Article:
How to learn Russian? Usually, the main purpose for learning the Russian language is the ability to communicate with native speakers. But for some reason, it’s extremely difficult to become fluent. Even if you know Russian grammar and vocabulary, even if you’ve been learning this language for years, you still might be struggling with awkward pauses when it comes to a real conversation.

Maybe you start a phrase, but you hesitate every time because you’re not sure how to express your thought in Russian. You know perfectly well how to say it in your language, but you’re just not 100% sure how to translate it. As a result, you are slow and shy – far from feeling fluent.

Enough! Today I’m going to give you the first tip on learning the Russian language: how to learn thinking directly in Russian and how to eliminate hesitation when you speak.

Most students believe that thinking in any foreign language is difficult, or that it’s a special gift. And in reality thinking in Russian is a skill that even beginners can learn and practice!

Long story short, here are the step by step instructions on how to think in Russian:

Step 1 – Think in individual words

Look around you, think of some words like:

  • окно (window), стена (wall), стол (table), стул (chair)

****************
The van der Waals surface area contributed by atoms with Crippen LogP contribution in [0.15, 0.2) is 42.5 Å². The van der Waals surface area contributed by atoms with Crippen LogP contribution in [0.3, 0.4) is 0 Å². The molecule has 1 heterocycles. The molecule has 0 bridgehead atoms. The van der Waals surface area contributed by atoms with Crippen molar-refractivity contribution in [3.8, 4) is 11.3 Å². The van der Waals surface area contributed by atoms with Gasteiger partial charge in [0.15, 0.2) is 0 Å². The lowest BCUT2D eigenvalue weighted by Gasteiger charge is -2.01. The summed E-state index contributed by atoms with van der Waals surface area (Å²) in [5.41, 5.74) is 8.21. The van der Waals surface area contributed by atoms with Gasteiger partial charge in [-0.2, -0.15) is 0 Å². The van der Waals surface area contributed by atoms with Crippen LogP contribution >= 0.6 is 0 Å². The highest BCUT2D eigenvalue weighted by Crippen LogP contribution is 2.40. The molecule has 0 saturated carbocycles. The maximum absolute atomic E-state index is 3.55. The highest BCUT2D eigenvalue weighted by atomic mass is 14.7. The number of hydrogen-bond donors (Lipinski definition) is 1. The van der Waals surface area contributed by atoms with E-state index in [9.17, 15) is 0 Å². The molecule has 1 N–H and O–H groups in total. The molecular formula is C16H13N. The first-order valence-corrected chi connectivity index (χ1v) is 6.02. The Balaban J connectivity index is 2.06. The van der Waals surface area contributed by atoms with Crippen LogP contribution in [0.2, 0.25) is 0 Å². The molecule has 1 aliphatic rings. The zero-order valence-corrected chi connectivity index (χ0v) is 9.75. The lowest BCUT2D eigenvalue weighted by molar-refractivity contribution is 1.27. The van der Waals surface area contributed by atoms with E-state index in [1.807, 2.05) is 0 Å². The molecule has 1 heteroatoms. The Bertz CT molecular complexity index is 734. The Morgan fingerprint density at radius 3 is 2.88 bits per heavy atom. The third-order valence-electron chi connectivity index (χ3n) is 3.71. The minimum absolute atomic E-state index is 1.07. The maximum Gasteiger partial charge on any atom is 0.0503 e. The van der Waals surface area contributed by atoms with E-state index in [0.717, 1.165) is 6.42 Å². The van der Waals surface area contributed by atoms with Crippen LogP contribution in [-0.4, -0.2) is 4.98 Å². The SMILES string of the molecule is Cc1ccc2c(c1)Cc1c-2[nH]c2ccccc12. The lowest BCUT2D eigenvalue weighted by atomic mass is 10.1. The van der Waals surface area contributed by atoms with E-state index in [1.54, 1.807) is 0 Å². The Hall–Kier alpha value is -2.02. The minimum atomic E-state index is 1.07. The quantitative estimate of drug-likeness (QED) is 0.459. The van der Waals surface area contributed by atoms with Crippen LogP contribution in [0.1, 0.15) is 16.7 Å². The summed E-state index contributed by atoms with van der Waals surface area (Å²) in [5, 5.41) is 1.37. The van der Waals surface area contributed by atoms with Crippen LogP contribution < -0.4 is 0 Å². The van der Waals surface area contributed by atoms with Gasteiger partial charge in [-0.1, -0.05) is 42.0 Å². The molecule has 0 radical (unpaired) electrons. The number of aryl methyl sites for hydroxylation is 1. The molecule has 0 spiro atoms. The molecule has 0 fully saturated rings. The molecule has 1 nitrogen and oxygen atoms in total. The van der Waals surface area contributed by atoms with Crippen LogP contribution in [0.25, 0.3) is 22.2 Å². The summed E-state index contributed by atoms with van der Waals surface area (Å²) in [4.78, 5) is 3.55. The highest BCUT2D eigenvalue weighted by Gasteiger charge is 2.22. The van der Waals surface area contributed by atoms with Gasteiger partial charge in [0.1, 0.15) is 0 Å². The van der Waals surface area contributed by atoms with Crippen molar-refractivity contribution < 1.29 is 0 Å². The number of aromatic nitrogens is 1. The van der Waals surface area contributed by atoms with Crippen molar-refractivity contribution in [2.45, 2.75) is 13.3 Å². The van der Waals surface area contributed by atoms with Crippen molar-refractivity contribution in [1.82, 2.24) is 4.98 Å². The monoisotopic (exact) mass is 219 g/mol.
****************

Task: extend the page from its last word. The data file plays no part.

Then when you go somewhere, think of words like:

  • машина (car), дорога (road), люди (people), солнце (sun), работа (job).

And from now on, during the day, try to think of the individual Russian words for everything you see or do.

Step 2 – Think in Russian phrases

For example, when you’re at lunch, think:

  • Я пью кофе (I’m drinking coffee).
  • Этот суп вкусный (This soup is good).
  • Мне нравится этот ресторан (I like this restaurant).

When you’re at work, think:

  • Мой босс строгий (My boss is strict).
  • У коллеги чёрные глаза (My collegue has black eyes).
  • Мой компьютер сломан (My computer is broken).

The essential part here is to practice and develop the habit of thinking in Russian. That’s why you should use simple phrases that don’t include any complicated grammar constructions.

Step 3 – Everyday Russian

Imagine that you moved to Moscow or St.Petersburg. Now you have to use Russian every day! So, after every time you speak in your native language, think of how you would say the very same phrase in Russian. For example, buying a ticket or ordering a cup of coffee:

  • Один билет, пожалуйста (One ticket, please).
  • Одну чашку кофе, пожалуйста (One cup of coffee, please).

Keep practicing regularly, and you will develop the ability to use Russian in everyday situations.

Final advice: Don’t just read about these tips – put them into practice right now! Look around you and try to think of something in Russian. From now on, make the Russian language a part of your everyday life.

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